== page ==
in this context has been undertaken by some researchers. (Carr, and MacLachlan,
1993) The task of constructing a knowledge base of indigenous psychologies
is complex and involves issues such as position, power,
regulation and pressure. For example, academic
psychologists who are engaged in critically synthesizing the roots of
psychological knowledge have been profoundly influenced by certain historical
perspectives: concepts such as the colonised mind, intellectual
domination, etc that (Ho, 1993; Enriquez, 1990) are engendered by
historical oppression and domination. Even a specialised knowledge about
certain aspects of behaviour among a distinctive cultural group is not
free from the influence of dominant views that are coloured by prejudiced
beliefs. (Shams, 1994)
This positioning of psychological knowledge can reproduce a notion of
cultural imperialism, and it is likely to develop and nurture a colonised
state of psychological knowledge. However, in a recent keynote speech,
the former President of the British Psychological Society identifies diversity
and pluralism as an intrinsic feature of the discipline, psychology
providing an opportunity for multi-faceted exploration of human functioning.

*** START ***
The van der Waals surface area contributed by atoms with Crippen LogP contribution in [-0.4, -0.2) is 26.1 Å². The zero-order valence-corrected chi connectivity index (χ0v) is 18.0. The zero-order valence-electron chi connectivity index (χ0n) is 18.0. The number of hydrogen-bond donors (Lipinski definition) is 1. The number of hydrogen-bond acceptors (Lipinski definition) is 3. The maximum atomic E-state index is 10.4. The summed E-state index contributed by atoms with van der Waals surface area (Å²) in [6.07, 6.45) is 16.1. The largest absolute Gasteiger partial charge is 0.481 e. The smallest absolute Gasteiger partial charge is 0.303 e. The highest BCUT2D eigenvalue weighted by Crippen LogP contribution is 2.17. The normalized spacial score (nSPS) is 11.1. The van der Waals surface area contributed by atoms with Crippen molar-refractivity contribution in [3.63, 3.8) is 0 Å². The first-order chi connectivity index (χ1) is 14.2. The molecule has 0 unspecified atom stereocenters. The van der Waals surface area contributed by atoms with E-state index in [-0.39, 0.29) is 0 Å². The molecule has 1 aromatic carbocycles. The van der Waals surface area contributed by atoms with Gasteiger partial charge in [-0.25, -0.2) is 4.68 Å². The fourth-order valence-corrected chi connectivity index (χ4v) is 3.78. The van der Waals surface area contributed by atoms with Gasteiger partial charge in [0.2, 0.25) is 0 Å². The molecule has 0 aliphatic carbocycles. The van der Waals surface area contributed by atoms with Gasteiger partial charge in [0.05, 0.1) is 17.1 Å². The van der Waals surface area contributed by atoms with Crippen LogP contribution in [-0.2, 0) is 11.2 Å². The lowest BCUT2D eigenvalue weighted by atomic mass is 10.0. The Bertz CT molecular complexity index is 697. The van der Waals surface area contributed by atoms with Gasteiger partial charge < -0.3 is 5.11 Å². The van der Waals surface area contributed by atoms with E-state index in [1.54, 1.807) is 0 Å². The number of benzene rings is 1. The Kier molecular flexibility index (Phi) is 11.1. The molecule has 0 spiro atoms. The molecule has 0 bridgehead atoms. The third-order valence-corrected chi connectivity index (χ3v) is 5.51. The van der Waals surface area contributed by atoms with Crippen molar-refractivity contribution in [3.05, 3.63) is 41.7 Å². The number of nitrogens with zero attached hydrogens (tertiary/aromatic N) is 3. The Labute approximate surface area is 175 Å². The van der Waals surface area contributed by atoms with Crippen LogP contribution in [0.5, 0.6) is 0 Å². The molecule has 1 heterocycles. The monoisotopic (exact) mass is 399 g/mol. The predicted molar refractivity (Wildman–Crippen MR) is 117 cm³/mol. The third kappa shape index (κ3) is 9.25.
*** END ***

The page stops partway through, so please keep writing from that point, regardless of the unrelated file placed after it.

(Lunt, 1999) The application of this principle in real-life situations
and in various cultural contexts remains to be established.
A socio-historical perspective can unify cultures into a transgressed
whole. However, certain projections of history continue to systematically
exploit particular members of a society or groups who are labelled by
their ethnic origin rather than their culture. Prejudgemental views and
preconceived notions of these groups are concentric and their historical
perspective is characterised by domination rather than emancipation.
The study of indigenous psychologies draws attention to the concept of
indigenous per se, in its literature. Indigenisation
is a method and a process that can be employed to gather psychological
knowledge. It can also be a source of psychological knowledge and an embodiment
of that psychological knowledge. The concept of indigenisation, therefore,
is not specific to a cultural context. A leading Philipino psychologist
(Enriquez, 1993) defines indigenous psychology as a system of psychological
thought and practice that is rooted in a particular cultural tradition.
From this perspective, psychological thoughts common to a western context
are also indigenous psychologies. However, this paper aims to examine
the way western psychological knowledge is influencing indigenous psychologies,
which are subjected to domination, oppression and influence. Those cultures
which were not directly colonized, were still continuously influenced
by a western intellectual domination (for example, psychology taught in
African countries (Carr and MacLachlan, 1993)). A recent review of theoretical
contentions and empirical research on psychology and race (Bempah and
Howitt, 1999) reaffirms the practice of Eurocentric psychology in Africa,
and suggests that the continuation of such a practice will propagate notions
of black inferiority.
It is possible to blame this type of influence on literature and media,
but the socio-political consequences of such arguments and their open